Although I analyse politics for a living, I still find myself continually amazed by the endless complexity and unpredictability of it. Nevertheless, there are some recurring themes that emerge in political systems throughout the world. 

Here are ten things I’ve learned about the grand game of politics.

1. Power games

Politics is about the pursuit, acquisition, and exercise of power. We crave power for ourselves, but we also admire the powerful, particularly in times of great uncertainty. 

Usually, it’s the ruthlessly ambitious who rise to the top. Power can be used in pursuit of noble ends, but it is also highly corrosive and can corrupt those who hold it. 

2. Institutions matter

If power corrupts, then absolute power corrupts absolutely (as Lord Acton famously warned), which is why it’s important to limit power through a series of checks and balances. 

The quality of your institutions can mean the difference between poverty and prosperity, tyranny and freedom. 

Consider North and South Korea. These are two countries with basically the same culture, history (up until 1945), geography, and language, but they differ markedly in terms of their development outcomes. 

Strong, inclusive institutions ensure that everyone is held accountable under the same set of rules. Weak, extractive institutions will drain resources and power away from citizens and into the hands of elites. 

3. Ideology matters more

Although institutions certainly matter, the battle of ideas matters more. Ideology provides a way of understanding the world and serves as a blueprint for political action. 

Not all ideologies are created equal. Communism and Fascism resulted in the deaths of many hundreds of millions of people. Liberal democracies have, for the most part, produced human flourishing.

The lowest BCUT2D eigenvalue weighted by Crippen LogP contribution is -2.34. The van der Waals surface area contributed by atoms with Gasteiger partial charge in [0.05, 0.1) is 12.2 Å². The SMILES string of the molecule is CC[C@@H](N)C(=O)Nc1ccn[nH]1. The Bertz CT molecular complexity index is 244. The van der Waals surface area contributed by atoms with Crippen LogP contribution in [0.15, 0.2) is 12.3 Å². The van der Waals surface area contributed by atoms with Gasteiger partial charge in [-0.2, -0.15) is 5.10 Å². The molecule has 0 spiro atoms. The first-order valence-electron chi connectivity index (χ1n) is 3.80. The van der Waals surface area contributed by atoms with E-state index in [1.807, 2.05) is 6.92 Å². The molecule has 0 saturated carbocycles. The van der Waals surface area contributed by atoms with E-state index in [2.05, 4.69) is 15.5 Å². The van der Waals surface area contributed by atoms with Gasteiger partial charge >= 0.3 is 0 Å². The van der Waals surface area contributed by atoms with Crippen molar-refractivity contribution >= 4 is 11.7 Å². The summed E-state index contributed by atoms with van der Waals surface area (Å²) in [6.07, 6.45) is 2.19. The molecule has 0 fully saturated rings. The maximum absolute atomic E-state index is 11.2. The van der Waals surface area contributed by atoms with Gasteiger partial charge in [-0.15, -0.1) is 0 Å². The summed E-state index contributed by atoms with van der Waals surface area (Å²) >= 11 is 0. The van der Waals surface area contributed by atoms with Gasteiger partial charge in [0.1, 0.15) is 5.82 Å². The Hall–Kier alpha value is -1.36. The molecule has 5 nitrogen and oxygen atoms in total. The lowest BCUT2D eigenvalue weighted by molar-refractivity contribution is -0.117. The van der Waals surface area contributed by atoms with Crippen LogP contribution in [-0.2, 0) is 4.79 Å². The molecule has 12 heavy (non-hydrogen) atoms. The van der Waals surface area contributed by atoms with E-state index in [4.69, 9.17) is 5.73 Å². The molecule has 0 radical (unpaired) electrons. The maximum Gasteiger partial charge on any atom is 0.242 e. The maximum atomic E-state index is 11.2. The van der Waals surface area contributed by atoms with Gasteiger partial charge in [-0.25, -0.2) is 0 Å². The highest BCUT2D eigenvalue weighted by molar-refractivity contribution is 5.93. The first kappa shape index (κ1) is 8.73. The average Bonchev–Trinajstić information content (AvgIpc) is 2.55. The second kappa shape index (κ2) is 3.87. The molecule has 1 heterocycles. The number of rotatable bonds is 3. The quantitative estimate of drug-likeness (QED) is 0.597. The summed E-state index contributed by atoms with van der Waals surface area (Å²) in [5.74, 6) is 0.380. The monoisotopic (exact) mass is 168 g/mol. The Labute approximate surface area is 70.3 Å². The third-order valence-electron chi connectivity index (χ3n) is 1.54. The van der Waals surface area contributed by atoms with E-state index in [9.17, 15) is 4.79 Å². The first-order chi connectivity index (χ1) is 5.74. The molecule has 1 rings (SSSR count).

Yes, North and South Korea have different institutions, but what created those differences in the first place? Each system has totally different ideas about of the role of the state, individual rights, and the rule of law.

How a country is governed is not simply a technocratic exercise – it is the expression of the ideological orientation of those in power. Policy is downstream from ideology.

4.The tribe has spoken

People are tribalistic creatures. Our biology leads us to divide the world into in-groups and out-groups, friends and foes. 

This can manifest in party political loyalty, ethnic or racial chauvinism, religious extremism, nationalism, or even blind devotion to a sports team. 

We are fundamentally herd creatures, and our politics reflects that. But we shouldn’t essentialise these differences. The best way to counter our tribalism is by asserting the primacy of the individual.  

5. It’s the economy, stupid

Economic incentives are a great driver of human behaviour and much of political contestation is about access to resources. 

Politicians can promise to unleash spending to garner public support, but they can only evade economic reality for so long. 

Economics is to politics as gravity is to jumping.

A society that guarantees economic freedom is more likely to respect civil and political liberties as well.

6. Life is not fair

Power and resources have always been unevenly distributed. 

The country where you’re born is one of life’s great lotteries. Nigerians will have totally different life prospects and opportunities to Norwegians.